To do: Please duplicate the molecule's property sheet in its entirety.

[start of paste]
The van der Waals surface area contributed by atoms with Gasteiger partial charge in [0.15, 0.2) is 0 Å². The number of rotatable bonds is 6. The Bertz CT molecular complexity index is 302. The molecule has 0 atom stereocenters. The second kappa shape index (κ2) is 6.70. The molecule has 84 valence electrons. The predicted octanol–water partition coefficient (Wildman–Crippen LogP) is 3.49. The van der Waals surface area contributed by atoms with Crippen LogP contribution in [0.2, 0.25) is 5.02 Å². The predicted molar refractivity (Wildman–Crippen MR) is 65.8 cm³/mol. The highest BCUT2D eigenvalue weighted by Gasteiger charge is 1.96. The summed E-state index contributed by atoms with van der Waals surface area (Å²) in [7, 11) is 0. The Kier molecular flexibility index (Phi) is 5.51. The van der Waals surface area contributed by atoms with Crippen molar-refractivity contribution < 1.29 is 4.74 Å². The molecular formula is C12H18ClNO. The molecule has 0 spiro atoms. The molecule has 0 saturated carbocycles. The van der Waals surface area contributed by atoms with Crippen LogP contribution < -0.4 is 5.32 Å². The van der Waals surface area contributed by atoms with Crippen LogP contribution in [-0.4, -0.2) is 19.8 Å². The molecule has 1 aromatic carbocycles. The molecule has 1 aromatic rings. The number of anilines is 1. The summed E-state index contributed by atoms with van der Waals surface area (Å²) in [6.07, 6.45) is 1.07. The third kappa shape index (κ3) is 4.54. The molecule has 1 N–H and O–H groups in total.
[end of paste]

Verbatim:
The van der Waals surface area contributed by atoms with Gasteiger partial charge in [0.15, 0.2) is 0 Å². The number of rotatable bonds is 6. The Bertz CT molecular complexity index is 302. The molecule has 0 atom stereocenters. The second kappa shape index (κ2) is 6.70. The molecule has 84 valence electrons. The predicted octanol–water partition coefficient (Wildman–Crippen LogP) is 3.49. The van der Waals surface area contributed by atoms with Crippen LogP contribution in [0.2, 0.25) is 5.02 Å². The predicted molar refractivity (Wildman–Crippen MR) is 65.8 cm³/mol. The highest BCUT2D eigenvalue weighted by Gasteiger charge is 1.96. The summed E-state index contributed by atoms with van der Waals surface area (Å²) in [7, 11) is 0. The Kier molecular flexibility index (Phi) is 5.51. The van der Waals surface area contributed by atoms with Crippen molar-refractivity contribution < 1.29 is 4.74 Å². The molecular formula is C12H18ClNO. The molecule has 0 spiro atoms. The molecule has 0 saturated carbocycles. The van der Waals surface area contributed by atoms with Crippen LogP contribution < -0.4 is 5.32 Å². The van der Waals surface area contributed by atoms with Crippen LogP contribution in [-0.4, -0.2) is 19.8 Å². The molecule has 1 aromatic carbocycles. The molecule has 1 aromatic rings. The number of anilines is 1. The summed E-state index contributed by atoms with van der Waals surface area (Å²) in [6.07, 6.45) is 1.07. The third kappa shape index (κ3) is 4.54. The molecule has 1 N–H and O–H groups in total.